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7 September 2023


MBC response to the Kent Minerals and Waste Plan and Kent Minerals Sites Plan reviews





Planning, Infrastructure and Economic Development Policy Advisory Committee


Cabinet Member for Planning, Infrastructure and Economic Development




Will this be a Key Decision?





Not Applicable

Final Decision-Maker

Cabinet Member for Planning, Infrastructure and Economic Development.

Lead Head of Service

Karen Britton/Phil Coyne

Lead Officer and Report Author

Helen Garnett




Wards affected



Executive Summary


Consultation on the additional changes to the proposed review of the Kent Minerals and Waste Plan 2013-30 commenced on 13 June 2023 and will run through until 25 July 2023.  MBC has submitted a draft response in order to meet this deadline, and has asked that a full formal response be provided after this meeting.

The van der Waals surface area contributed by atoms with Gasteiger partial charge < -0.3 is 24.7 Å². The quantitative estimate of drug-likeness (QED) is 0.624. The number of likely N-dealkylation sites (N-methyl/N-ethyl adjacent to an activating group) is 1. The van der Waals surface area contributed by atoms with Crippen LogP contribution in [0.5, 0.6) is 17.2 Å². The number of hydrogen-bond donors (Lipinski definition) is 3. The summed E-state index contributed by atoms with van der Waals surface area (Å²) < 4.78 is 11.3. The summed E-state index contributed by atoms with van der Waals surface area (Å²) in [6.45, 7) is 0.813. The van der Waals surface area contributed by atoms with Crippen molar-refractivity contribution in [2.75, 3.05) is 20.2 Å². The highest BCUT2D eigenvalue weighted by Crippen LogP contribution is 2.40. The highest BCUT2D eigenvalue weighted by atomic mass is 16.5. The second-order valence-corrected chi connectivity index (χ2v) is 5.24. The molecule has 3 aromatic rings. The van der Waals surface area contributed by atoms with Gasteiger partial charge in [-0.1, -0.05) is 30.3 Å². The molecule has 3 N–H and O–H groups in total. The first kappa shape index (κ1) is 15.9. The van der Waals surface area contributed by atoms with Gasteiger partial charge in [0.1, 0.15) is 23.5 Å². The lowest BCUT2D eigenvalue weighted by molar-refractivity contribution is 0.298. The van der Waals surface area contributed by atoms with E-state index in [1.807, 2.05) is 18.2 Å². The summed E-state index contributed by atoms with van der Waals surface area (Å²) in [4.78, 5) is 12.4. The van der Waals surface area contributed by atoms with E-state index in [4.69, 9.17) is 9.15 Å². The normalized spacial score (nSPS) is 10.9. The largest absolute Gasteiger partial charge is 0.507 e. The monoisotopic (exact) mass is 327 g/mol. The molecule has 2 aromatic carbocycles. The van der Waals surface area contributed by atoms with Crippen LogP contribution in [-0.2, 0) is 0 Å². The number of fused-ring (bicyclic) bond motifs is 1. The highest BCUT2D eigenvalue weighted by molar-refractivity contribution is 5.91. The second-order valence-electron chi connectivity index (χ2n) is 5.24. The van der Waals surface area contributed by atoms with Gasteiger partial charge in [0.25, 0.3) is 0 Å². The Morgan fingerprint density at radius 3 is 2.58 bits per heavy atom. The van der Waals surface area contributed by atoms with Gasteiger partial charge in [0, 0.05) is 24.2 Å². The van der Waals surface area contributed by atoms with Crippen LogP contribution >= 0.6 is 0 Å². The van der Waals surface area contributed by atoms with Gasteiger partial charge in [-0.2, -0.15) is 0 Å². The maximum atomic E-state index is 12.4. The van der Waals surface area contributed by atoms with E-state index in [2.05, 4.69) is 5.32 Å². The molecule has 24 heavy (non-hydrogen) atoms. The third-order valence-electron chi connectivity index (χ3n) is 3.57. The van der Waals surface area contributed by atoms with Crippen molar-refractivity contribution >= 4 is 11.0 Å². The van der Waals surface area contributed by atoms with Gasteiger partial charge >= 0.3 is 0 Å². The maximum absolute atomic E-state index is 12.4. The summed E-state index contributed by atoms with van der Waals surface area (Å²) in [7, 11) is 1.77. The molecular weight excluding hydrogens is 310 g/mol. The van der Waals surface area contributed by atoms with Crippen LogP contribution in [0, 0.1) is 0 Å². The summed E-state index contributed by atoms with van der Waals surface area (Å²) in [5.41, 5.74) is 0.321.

Purpose of Report


This is the third Regulation 18 consultation undertaken for this plan.  Additionally, KCC is consulting on the amendments to the Kent Mineral Sites Plan – Nominated Hard Rock site allocation.


This report outlines the key additional Regulation 18 consultation changes proposed to the Kent Minerals and Waste Plan (2013-30).  It also outlines proposed changes arising from the updated draft Minerals Sites Plan, including the extension of a site within Maidstone Borough.   It recommends that members agree a formal response to the consultations, as drafted by officers and appended to this report.